This article from The Onion may give you a hint as to who's in the lead so far.
So far I've read:
Salem's Lot, by Stephen King - This one got TWO recommendations: sonotstraight and Eevam
Battle Royale, by Koushun Takami - Peepster
The Ruins, by Scott Smith - The Boss of Me
They Thirst, by Robert McCammon - Shannon
Shadowland, by Peter Straub - Paul
I Am Legend, by Richard Matheson - CNN.com's list of "Scariest Books of All Time" (October, 2000), and
The Exorcist, by William Peter Blatty - Papa Schuetter
Left on my list are: (Hey, I warned you I love to draw out Halloween for as long as possible! And you thought I was kidding (or at least exaggerating!)!)
The Shining, by Stephen King - Marc
Weiland, by Charles Brockdem Brown - Brittany sonotspears
Dracula, by Bram Stoker - Nancy W.
The Trial, by Kafka - OrangeGuru
"The Monkey's Paw," by W.W. Jacobs - Em
"Miriam," by Truman Capote - Chuffed
Seven Gothic Tales "...or something like that," by Isak Dinesen - Neil
Poe's short stories (I've chosen four: "The Fall of the House of Usher," "The Pit and the Pendulum," "Murders in the Rue Morgue," and "The Premature Burial" - Mu
So if you haven't guessed already, Papa Schuetter is firmly in the lead with The Exorcist. I'd read it before, so I wasn't expecting to be surprised, much less frightened. Turns out I was both! This is not only an incredible work of horror, but an extremely well-written, well-developed book with believable characters and a story line that takes its time without losing your interest for a second. To say Blatty did his homework is the understatement of the year. The interplay between the demon with Karras - a Jesuit priest and a psychiatrist - is amazing. Sure, we little Catholics are told that demons are liars and are clever, but Blatty SHOWS us this through his demon "Enoonmai" ("I am no one"). My biggest gripe with the writers of horror is that they try to tell the reader how to feel: "She was scared," "He hadn't been that frightened since he was 5 and he had to go into the basement for a jar of peas and..."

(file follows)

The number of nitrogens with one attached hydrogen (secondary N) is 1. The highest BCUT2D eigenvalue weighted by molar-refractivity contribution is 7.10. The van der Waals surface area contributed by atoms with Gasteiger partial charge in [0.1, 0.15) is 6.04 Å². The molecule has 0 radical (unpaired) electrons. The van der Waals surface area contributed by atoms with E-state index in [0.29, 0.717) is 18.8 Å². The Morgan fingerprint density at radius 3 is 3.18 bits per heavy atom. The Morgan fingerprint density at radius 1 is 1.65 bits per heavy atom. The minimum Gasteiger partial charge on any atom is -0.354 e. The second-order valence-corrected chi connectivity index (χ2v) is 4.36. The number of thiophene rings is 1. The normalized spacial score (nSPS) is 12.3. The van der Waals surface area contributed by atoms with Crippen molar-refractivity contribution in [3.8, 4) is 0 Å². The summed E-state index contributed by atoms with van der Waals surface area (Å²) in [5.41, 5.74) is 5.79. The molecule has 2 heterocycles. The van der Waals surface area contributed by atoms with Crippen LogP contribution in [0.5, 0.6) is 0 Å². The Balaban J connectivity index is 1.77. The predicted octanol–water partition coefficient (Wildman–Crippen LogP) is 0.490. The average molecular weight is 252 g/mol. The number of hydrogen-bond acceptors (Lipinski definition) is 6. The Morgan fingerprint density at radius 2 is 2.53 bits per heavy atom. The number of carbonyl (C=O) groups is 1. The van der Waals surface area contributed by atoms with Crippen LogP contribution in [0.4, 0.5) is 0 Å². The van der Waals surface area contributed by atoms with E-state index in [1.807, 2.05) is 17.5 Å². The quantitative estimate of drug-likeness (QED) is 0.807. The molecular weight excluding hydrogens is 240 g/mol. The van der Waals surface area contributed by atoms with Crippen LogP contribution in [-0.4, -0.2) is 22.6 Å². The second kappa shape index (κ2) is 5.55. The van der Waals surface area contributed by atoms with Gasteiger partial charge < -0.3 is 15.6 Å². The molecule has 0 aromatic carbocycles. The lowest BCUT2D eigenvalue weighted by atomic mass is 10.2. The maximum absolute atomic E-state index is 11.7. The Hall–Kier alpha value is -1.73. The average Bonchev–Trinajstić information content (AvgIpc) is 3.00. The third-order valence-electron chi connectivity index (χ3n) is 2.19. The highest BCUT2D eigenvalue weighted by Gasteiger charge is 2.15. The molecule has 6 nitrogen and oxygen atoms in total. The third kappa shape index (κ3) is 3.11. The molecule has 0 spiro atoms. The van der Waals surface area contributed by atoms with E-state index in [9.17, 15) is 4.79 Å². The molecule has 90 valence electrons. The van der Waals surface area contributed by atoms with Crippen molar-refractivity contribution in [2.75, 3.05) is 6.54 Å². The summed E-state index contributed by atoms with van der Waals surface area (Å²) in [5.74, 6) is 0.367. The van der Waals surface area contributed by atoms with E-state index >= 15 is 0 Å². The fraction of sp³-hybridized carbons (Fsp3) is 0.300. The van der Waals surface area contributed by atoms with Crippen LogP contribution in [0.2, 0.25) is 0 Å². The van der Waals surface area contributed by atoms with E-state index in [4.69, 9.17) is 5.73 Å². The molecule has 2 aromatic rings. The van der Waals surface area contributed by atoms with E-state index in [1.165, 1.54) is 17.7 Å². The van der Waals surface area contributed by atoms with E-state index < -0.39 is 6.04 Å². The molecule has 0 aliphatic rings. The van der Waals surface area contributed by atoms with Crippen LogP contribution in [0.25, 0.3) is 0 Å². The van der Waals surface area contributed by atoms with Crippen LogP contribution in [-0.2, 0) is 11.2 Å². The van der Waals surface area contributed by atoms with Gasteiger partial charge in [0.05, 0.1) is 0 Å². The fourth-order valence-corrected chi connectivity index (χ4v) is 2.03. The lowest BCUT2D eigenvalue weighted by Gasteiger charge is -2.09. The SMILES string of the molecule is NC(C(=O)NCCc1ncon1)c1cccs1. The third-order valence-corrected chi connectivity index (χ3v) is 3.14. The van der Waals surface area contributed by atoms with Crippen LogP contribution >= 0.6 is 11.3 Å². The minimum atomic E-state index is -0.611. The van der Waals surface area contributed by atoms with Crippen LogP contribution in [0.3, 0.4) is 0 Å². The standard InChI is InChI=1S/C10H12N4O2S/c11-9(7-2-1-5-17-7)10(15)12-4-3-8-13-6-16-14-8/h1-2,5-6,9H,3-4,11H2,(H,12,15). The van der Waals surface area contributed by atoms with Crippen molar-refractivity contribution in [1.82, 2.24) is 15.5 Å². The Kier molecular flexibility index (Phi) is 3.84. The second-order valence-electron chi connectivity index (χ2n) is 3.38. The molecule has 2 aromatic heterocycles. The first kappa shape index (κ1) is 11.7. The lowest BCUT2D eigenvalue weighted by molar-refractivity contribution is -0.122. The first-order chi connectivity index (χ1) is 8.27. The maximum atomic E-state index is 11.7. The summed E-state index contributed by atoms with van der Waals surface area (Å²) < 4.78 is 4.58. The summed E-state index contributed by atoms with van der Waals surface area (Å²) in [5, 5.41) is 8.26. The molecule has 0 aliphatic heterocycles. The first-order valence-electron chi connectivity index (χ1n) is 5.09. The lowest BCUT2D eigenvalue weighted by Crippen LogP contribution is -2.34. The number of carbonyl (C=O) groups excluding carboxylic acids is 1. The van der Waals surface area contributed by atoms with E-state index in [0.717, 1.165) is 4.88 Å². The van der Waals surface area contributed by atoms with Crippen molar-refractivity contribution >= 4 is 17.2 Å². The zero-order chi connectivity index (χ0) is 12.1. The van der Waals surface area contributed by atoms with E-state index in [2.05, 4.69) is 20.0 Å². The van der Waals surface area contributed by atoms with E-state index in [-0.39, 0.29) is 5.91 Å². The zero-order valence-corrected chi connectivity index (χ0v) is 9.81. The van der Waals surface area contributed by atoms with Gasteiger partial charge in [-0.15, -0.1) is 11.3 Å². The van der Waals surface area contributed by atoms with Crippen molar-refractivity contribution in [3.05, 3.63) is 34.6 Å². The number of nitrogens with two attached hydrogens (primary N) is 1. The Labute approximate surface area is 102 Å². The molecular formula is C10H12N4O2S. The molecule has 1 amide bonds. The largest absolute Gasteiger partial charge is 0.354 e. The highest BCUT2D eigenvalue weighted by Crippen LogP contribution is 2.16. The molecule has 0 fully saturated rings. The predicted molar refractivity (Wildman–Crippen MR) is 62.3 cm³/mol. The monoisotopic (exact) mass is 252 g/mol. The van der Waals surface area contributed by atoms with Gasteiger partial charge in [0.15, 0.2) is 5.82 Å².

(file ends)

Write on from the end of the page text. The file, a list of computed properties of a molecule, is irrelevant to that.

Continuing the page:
Blatty shows the reader, through the characters, the fear, confusion, pain, agony, and, from the demon itself, a hatred so pure that it is all the more terrifying in that there is no organic cause for it, no madness or psychological disturbance in young Regan that can account for everything that occurs.
Though Fr. Damien Karras sure does try to prove otherwise.
Add to that the juxtaposition of Merrin with his simple steadfast faith and Karras with his constant search for an organic cause - not, it turns out, because he needs proof for the Church in order to get permission to perform an exorcism - the Council gives it to him readily.
Karras' search for proof of Regan's posession is carried out to dispel his own painful, crippling lack of faith.
And the demon knows this. And plays upon it. And feeds it.
Next year I'll make it clear in my "rules" that I won't allow for rereads because, even though I still have 11 books/stories left to read, and some of them may be really excellent, I'm pretty sure Papa Schuetter's cinched this contest.
And he's wily. He knows that if he recommends The Exorcist every year, he'll WIN every year. I can't believe how much better it was with the second reading. I'd totally missed the demon's toying with Karras the first time 'round. The movie is excellent, but the book....wow.
I've already got a couple of books lined up for next year so maybe for once I can get a head start! Which is good, because the first one is like 17,000 pages long.
The Talisman, by Stephen King and Peter Straub - The Boss of Me
On the Beach, by Nevil Shute - CNN.com's list of "Scariest Books of All Time." (Yes, I will send CNN a treat if they win.)